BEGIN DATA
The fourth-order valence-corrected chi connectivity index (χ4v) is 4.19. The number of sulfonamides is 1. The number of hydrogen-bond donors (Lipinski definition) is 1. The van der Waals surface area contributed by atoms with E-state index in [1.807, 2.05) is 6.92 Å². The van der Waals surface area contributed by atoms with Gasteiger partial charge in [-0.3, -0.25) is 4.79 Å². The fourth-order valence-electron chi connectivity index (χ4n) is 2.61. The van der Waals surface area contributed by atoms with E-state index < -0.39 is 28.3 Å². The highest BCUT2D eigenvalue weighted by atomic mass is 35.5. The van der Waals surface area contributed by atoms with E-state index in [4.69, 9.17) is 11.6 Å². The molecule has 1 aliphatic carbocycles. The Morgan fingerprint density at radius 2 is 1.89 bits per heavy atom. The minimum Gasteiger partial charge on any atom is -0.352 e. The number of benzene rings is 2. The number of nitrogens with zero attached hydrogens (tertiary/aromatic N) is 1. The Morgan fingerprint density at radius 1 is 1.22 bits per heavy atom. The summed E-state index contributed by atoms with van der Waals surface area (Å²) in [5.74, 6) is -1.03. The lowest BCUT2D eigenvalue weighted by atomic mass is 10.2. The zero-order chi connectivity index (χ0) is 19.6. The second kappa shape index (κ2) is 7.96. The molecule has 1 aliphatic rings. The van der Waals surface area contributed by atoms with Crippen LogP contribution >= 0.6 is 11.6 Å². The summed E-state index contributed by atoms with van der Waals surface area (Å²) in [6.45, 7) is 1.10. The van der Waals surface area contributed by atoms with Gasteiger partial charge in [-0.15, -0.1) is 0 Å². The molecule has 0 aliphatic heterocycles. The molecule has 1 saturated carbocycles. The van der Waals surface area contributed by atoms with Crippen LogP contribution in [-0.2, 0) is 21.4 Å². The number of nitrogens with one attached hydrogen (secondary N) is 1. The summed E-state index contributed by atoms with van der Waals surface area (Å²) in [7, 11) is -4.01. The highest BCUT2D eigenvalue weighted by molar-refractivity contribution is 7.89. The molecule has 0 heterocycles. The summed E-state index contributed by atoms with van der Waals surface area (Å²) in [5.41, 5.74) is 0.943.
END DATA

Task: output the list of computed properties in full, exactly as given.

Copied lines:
The fourth-order valence-corrected chi connectivity index (χ4v) is 4.19. The number of sulfonamides is 1. The number of hydrogen-bond donors (Lipinski definition) is 1. The van der Waals surface area contributed by atoms with E-state index in [1.807, 2.05) is 6.92 Å². The van der Waals surface area contributed by atoms with Gasteiger partial charge in [-0.3, -0.25) is 4.79 Å². The fourth-order valence-electron chi connectivity index (χ4n) is 2.61. The van der Waals surface area contributed by atoms with E-state index < -0.39 is 28.3 Å². The highest BCUT2D eigenvalue weighted by atomic mass is 35.5. The van der Waals surface area contributed by atoms with E-state index in [4.69, 9.17) is 11.6 Å². The molecule has 1 aliphatic carbocycles. The Morgan fingerprint density at radius 2 is 1.89 bits per heavy atom. The minimum Gasteiger partial charge on any atom is -0.352 e. The number of benzene rings is 2. The number of nitrogens with zero attached hydrogens (tertiary/aromatic N) is 1. The Morgan fingerprint density at radius 1 is 1.22 bits per heavy atom. The summed E-state index contributed by atoms with van der Waals surface area (Å²) in [5.74, 6) is -1.03. The lowest BCUT2D eigenvalue weighted by atomic mass is 10.2. The zero-order chi connectivity index (χ0) is 19.6. The second kappa shape index (κ2) is 7.96. The molecule has 1 aliphatic rings. The van der Waals surface area contributed by atoms with Crippen LogP contribution >= 0.6 is 11.6 Å². The summed E-state index contributed by atoms with van der Waals surface area (Å²) in [6.45, 7) is 1.10. The van der Waals surface area contributed by atoms with Gasteiger partial charge in [-0.15, -0.1) is 0 Å². The molecule has 0 aliphatic heterocycles. The molecule has 1 saturated carbocycles. The van der Waals surface area contributed by atoms with Crippen LogP contribution in [-0.2, 0) is 21.4 Å². The number of nitrogens with one attached hydrogen (secondary N) is 1. The summed E-state index contributed by atoms with van der Waals surface area (Å²) in [7, 11) is -4.01. The highest BCUT2D eigenvalue weighted by molar-refractivity contribution is 7.89. The molecule has 0 heterocycles. The summed E-state index contributed by atoms with van der Waals surface area (Å²) in [5.41, 5.74) is 0.943.